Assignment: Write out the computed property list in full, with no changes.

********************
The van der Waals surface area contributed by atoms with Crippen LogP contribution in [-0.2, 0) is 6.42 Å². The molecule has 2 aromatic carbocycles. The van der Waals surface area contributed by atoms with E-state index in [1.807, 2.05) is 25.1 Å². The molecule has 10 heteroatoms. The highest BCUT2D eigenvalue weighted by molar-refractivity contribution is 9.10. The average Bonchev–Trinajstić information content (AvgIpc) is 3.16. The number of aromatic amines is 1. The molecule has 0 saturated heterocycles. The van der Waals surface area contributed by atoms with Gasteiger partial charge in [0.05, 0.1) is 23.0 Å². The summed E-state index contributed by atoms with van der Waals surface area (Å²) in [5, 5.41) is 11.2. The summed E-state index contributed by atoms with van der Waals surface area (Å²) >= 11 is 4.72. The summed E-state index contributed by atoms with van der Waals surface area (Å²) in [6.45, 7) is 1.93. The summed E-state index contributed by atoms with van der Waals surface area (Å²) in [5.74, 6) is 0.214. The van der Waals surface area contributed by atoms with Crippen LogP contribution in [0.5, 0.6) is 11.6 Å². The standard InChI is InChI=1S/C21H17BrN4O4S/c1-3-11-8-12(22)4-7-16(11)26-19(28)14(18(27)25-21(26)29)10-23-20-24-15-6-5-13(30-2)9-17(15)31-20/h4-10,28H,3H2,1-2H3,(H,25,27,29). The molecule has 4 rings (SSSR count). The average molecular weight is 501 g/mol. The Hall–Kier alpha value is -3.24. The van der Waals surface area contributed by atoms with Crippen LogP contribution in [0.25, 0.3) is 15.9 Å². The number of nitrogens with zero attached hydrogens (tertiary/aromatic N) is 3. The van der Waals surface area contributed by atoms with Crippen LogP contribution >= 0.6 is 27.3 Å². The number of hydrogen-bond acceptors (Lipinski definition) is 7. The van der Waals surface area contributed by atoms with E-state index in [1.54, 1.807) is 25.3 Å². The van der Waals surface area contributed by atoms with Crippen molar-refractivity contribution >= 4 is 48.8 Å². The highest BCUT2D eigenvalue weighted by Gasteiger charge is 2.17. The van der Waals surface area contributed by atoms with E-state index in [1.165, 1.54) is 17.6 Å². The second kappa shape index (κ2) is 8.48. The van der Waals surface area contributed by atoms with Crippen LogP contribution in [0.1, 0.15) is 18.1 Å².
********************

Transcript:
The van der Waals surface area contributed by atoms with Crippen LogP contribution in [-0.2, 0) is 6.42 Å². The molecule has 2 aromatic carbocycles. The van der Waals surface area contributed by atoms with E-state index in [1.807, 2.05) is 25.1 Å². The molecule has 10 heteroatoms. The highest BCUT2D eigenvalue weighted by molar-refractivity contribution is 9.10. The average Bonchev–Trinajstić information content (AvgIpc) is 3.16. The number of aromatic amines is 1. The molecule has 0 saturated heterocycles. The van der Waals surface area contributed by atoms with Gasteiger partial charge in [0.05, 0.1) is 23.0 Å². The summed E-state index contributed by atoms with van der Waals surface area (Å²) in [5, 5.41) is 11.2. The summed E-state index contributed by atoms with van der Waals surface area (Å²) >= 11 is 4.72. The summed E-state index contributed by atoms with van der Waals surface area (Å²) in [6.45, 7) is 1.93. The summed E-state index contributed by atoms with van der Waals surface area (Å²) in [5.74, 6) is 0.214. The van der Waals surface area contributed by atoms with Crippen LogP contribution in [0.5, 0.6) is 11.6 Å². The standard InChI is InChI=1S/C21H17BrN4O4S/c1-3-11-8-12(22)4-7-16(11)26-19(28)14(18(27)25-21(26)29)10-23-20-24-15-6-5-13(30-2)9-17(15)31-20/h4-10,28H,3H2,1-2H3,(H,25,27,29). The molecule has 4 rings (SSSR count). The average molecular weight is 501 g/mol. The Hall–Kier alpha value is -3.24. The van der Waals surface area contributed by atoms with Crippen LogP contribution in [0.25, 0.3) is 15.9 Å². The number of nitrogens with zero attached hydrogens (tertiary/aromatic N) is 3. The van der Waals surface area contributed by atoms with Crippen LogP contribution >= 0.6 is 27.3 Å². The number of hydrogen-bond acceptors (Lipinski definition) is 7. The van der Waals surface area contributed by atoms with E-state index in [1.54, 1.807) is 25.3 Å². The van der Waals surface area contributed by atoms with Crippen molar-refractivity contribution >= 4 is 48.8 Å². The highest BCUT2D eigenvalue weighted by Gasteiger charge is 2.17. The van der Waals surface area contributed by atoms with E-state index in [1.165, 1.54) is 17.6 Å². The second kappa shape index (κ2) is 8.48. The van der Waals surface area contributed by atoms with Crippen LogP contribution in [0.1, 0.15) is 18.1 Å².